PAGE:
Me: There is no mami.
Vrinda: Oh, is she dead then?
Me: No, no. She is not dead, she is still to come.
Vrinda: When will she come?
Me: Soon.

Now Vrinda was a little confused, for her if there is mama, there has to be a mami as well; there cannot be any mama without a mami. Reluctantly,however, she agreed to the present scenario accepting that Mihika’ mamu’s case is rather odd. 

I wonder if it actually worries the kids that their visibly old mamu is still without a mami. Or if this is a strategy fueled by the worried elders in the household? It seems like getting old without a partner is something new, unusual and still undesirable.

Wednesday, November 17, 2010

pain/ physical/ emotional/ fear/ something else

A hospital once again. I am at least a couple of hours before time and have little to do kill time, but observe people and their curios habits. And often intrude their private spaces in an environment where privacy is almost a no-word and public is the apparent private.

A middle aged South Indian couple, woman being the patient, fill in the space in front of me,. Conversations struggle between them as they attempt to eat dosa with sambhar/ chutney. Two women on my either side - one constantly peeling fruits while the other one deeply engrossed into an old issue of Readers' Digest (reading an article on '13 ways to lose weight').

The space
Conversations here are few and far in-between, but the place has a constant chatter intermixed with the traffic noise outside. I wonder if hospitals should at all be like this, even those meant for the poor. But the place is homely in its own way, an extremely silent place for treatment may be too condescending for some of the people here. Certainly, noise can't be comfortable for the patient.

With even more free time in hand, I wonder if hospitals have any color, I can see almost all colors but the tone is overwhelmingly neutral. Even the South Indian aunty eating dosa looks muted in her red-yellow-golden ensemble. 'Too fast to live, Too young to die', reads one of the black T-shirt running around. T-shirts are uncommon though, pant-shirt win over the jeans-tees outside.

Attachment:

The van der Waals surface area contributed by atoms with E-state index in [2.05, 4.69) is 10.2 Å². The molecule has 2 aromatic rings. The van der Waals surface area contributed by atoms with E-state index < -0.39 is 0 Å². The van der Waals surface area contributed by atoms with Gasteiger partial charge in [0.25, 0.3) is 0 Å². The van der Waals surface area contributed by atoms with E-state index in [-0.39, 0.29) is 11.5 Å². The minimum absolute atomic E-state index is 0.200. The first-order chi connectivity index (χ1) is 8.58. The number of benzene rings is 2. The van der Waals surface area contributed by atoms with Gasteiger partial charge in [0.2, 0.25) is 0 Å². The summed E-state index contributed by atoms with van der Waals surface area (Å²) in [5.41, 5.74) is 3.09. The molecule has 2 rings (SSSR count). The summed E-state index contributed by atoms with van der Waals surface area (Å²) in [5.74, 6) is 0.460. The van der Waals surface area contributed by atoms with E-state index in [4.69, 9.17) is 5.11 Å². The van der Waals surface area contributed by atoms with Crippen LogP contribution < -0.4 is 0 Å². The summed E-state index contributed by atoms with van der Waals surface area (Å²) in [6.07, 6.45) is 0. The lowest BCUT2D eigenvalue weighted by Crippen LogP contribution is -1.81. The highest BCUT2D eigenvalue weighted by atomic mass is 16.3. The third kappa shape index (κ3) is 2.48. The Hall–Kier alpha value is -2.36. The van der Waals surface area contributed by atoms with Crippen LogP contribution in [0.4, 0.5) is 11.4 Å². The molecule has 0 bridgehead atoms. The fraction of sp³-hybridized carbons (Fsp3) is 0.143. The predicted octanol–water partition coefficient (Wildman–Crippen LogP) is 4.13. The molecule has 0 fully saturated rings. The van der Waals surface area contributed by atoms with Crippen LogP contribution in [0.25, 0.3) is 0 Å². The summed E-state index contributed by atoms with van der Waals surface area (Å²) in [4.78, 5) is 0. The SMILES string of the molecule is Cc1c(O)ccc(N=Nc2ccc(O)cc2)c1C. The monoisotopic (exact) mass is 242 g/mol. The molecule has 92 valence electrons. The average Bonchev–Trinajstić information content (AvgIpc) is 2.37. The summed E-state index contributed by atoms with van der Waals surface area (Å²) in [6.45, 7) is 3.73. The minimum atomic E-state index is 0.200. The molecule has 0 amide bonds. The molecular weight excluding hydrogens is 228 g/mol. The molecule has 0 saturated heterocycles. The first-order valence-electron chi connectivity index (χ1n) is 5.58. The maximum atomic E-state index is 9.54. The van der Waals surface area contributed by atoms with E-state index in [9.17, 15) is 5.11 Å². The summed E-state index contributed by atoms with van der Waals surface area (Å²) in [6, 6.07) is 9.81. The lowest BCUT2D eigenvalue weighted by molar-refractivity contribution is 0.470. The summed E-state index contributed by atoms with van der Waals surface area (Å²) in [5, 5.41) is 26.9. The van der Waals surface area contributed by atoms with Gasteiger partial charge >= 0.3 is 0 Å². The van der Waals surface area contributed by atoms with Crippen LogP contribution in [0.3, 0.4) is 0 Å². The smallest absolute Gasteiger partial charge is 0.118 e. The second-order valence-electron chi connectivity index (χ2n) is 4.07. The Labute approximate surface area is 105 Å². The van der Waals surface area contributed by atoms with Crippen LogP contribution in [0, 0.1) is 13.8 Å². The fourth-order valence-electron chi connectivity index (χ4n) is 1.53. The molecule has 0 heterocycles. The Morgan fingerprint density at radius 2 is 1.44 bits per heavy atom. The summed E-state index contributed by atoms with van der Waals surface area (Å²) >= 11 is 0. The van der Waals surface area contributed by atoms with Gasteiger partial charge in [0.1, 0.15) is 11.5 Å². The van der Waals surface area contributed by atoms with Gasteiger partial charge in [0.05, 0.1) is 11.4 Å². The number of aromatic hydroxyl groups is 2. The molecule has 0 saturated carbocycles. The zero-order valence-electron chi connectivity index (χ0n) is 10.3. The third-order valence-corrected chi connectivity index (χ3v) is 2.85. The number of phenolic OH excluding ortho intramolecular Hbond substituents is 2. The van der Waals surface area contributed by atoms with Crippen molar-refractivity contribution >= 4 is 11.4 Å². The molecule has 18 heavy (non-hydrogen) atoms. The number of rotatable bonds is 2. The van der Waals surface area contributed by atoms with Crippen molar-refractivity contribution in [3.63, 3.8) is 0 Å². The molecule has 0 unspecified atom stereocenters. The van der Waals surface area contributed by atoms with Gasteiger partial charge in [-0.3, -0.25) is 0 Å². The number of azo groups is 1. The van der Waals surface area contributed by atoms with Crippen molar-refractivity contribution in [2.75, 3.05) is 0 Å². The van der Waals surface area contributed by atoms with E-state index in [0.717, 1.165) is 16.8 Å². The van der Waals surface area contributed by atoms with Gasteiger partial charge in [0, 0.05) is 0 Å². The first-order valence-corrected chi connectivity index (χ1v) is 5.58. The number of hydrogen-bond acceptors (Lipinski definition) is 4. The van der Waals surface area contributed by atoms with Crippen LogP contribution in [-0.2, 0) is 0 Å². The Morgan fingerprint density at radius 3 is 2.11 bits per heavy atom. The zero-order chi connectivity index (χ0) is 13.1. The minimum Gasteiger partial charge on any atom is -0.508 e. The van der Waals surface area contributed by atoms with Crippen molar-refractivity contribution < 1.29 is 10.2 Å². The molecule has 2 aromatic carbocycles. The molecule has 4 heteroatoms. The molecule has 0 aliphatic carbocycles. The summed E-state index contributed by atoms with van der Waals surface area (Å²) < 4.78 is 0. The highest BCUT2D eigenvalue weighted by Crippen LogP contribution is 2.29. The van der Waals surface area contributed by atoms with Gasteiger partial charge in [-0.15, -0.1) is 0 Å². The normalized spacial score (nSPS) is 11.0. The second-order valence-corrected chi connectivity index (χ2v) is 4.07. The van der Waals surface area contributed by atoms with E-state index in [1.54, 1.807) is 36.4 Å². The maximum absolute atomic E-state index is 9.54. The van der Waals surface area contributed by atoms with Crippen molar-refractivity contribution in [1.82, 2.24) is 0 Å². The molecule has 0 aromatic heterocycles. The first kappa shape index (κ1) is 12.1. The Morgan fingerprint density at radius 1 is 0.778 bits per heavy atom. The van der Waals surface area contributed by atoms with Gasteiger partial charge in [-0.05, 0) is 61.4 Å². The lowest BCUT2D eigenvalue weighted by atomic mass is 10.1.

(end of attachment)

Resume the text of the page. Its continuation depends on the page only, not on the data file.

Dosa finally over, the aunty lies down on uncle's lap and starts crying (pain/ physical/ emotional/ fear/ something else), while uncle plays with her cheeks, the way do with toddlers; curiously this puts her to sleep soon. I look at them and wonder if they are in love. How many of us actually grow old with the one we love? All relationships I see around are broken, most are simple compromises while a few lucky ones survive with mutual affection.

Its time now to stop taking notes, my young partner for today's investigations is walking towards me with a bright smile. Smiles will have to wait, hospital waits for us.

Friday, November 12, 2010

A new political low!

K S Sudarshan has espoused a bizarre theory that the Congress president and UPA chairperson Sonia Gandhi had plotted the assassinations of her husband Rajiv Gandhi and mother-in-law Indira.

In more bizarre charges – in Bhopal two days ago – he called her a CIA agent and said she had blocked an attempt to remove Satnam Singh as Indira Gandhi’s bodyguard (he would later assassinate her along with another bodyguard). Sudarshan also questioned why Sonia had “insisted” the dying prime minister be taken to AIIMS instead of the nearby Ram Manohar Lohia Hospital. Topping it all was Sudarshan’s charge that Sonia was an illicit child.

Read the complete article here.
Time of India, online edition.